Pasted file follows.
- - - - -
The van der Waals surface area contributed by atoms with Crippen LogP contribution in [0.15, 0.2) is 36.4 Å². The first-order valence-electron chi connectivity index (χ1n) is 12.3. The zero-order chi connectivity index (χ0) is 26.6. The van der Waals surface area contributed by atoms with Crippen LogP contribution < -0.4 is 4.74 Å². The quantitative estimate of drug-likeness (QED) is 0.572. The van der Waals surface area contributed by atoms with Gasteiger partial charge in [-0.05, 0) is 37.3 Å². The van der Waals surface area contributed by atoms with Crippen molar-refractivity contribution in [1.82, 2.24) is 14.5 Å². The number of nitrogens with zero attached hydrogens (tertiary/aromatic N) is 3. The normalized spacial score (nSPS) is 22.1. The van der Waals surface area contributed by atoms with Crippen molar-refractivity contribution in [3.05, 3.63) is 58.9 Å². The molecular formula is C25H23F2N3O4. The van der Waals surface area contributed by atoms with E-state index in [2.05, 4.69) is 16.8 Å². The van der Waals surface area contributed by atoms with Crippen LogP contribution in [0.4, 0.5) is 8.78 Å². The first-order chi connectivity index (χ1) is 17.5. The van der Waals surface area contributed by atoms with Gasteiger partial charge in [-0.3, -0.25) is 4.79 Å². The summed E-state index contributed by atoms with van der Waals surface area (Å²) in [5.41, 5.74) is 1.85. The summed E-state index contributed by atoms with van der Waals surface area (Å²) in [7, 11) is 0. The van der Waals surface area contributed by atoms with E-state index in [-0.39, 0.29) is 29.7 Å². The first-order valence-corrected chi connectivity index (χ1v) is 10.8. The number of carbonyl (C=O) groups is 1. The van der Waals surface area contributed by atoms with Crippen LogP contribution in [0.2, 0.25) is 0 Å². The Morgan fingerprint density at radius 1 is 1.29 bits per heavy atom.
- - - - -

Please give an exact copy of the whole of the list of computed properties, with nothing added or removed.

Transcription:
The van der Waals surface area contributed by atoms with Crippen LogP contribution in [0.15, 0.2) is 36.4 Å². The first-order valence-electron chi connectivity index (χ1n) is 12.3. The zero-order chi connectivity index (χ0) is 26.6. The van der Waals surface area contributed by atoms with Crippen LogP contribution < -0.4 is 4.74 Å². The quantitative estimate of drug-likeness (QED) is 0.572. The van der Waals surface area contributed by atoms with Gasteiger partial charge in [-0.05, 0) is 37.3 Å². The van der Waals surface area contributed by atoms with Crippen molar-refractivity contribution in [1.82, 2.24) is 14.5 Å². The number of nitrogens with zero attached hydrogens (tertiary/aromatic N) is 3. The normalized spacial score (nSPS) is 22.1. The van der Waals surface area contributed by atoms with Crippen molar-refractivity contribution in [3.05, 3.63) is 58.9 Å². The molecular formula is C25H23F2N3O4. The van der Waals surface area contributed by atoms with E-state index in [2.05, 4.69) is 16.8 Å². The van der Waals surface area contributed by atoms with Crippen LogP contribution in [0.4, 0.5) is 8.78 Å². The first-order chi connectivity index (χ1) is 17.5. The van der Waals surface area contributed by atoms with Gasteiger partial charge in [-0.3, -0.25) is 4.79 Å². The summed E-state index contributed by atoms with van der Waals surface area (Å²) in [5.41, 5.74) is 1.85. The summed E-state index contributed by atoms with van der Waals surface area (Å²) in [7, 11) is 0. The van der Waals surface area contributed by atoms with E-state index in [-0.39, 0.29) is 29.7 Å². The first-order valence-corrected chi connectivity index (χ1v) is 10.8. The number of carbonyl (C=O) groups is 1. The van der Waals surface area contributed by atoms with Crippen LogP contribution in [0.2, 0.25) is 0 Å². The Morgan fingerprint density at radius 1 is 1.29 bits per heavy atom.